• Loss of companionship;
  • Loss of consortium;
  • Loss of use of a body part or bodily function;
  • Amputation of a digit or limb;
  • Excessive scarring and/or disfigurement;
  • Inconvenience if you have to hire someone to do the chores you usually do.

Recovering Compensation From an Insurance Company

It is hard enough to recover compensation for physical injuries and items related to them from insurance companies. They are in business to make money, and every claim they have to pay out digs into their profits. When you add a difficult-to-prove diagnosis, such as PTSD, you can have a more difficult time recovering compensation. That is why you need an aggressive attorney with experience handling cases that involve PTSD and other psychological injuries.

Psychological injuries are difficult to prove because they often show up weeks or months after an accident. You cannot take a picture of a psychological injury. The insurance company’s attorney will try to prove that you do not have psychological injuries because of the amount of time it takes for this type of injury to manifest.

If your doctor refers you to a mental health professional, you should make the appointment as soon as possible. Make sure you do not miss any appointments unless it’s an emergency. The defense will argue that just one missed appointment must mean that you are fine.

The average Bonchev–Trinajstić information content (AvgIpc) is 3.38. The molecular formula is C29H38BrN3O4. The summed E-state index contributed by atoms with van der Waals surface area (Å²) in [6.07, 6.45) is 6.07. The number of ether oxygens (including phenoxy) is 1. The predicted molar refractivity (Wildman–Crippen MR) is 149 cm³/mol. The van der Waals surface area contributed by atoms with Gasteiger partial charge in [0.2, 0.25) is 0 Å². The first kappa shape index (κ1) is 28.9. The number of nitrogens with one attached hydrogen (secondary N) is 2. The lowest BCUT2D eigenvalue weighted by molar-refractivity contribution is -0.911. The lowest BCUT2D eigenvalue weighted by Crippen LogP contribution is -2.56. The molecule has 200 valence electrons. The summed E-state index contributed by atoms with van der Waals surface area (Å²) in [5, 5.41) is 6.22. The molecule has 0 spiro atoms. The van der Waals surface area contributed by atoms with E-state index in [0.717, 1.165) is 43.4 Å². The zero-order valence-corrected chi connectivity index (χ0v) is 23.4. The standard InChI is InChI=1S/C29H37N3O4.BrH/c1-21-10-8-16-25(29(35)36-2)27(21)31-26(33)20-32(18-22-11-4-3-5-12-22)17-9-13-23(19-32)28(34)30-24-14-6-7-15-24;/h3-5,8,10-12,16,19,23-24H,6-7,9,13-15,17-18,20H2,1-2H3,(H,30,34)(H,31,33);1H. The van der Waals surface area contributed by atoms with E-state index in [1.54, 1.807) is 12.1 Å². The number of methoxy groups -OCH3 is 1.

You can also help your case by documenting how you feel every day. If something causes you to have a flashback or a nightmare about the accident, document that event in a journal. Your daily journal not only can help with therapy, but it can also show the jury that you really do have PTSD symptoms.

If the insurance company refuses to come to a fair and reasonable settlement, you can opt to go to trial to try to get the compensation you deserve. Your attorney might ask you to visit another mental health professional someone who can testify as an expert witness in a trial. This doctor is not your therapist, but someone who will evaluate your state of mind to help you prove to the jury that the accident caused your PTSD.

The expert witness might also ask you to allow them to discuss your mental health with your therapist so that they fully understand the extent of your emotional injuries.

If you suffered physical and/or emotional issues, including post-traumatic stress disorder, after an accident, contact a car accident attorney as soon as possible.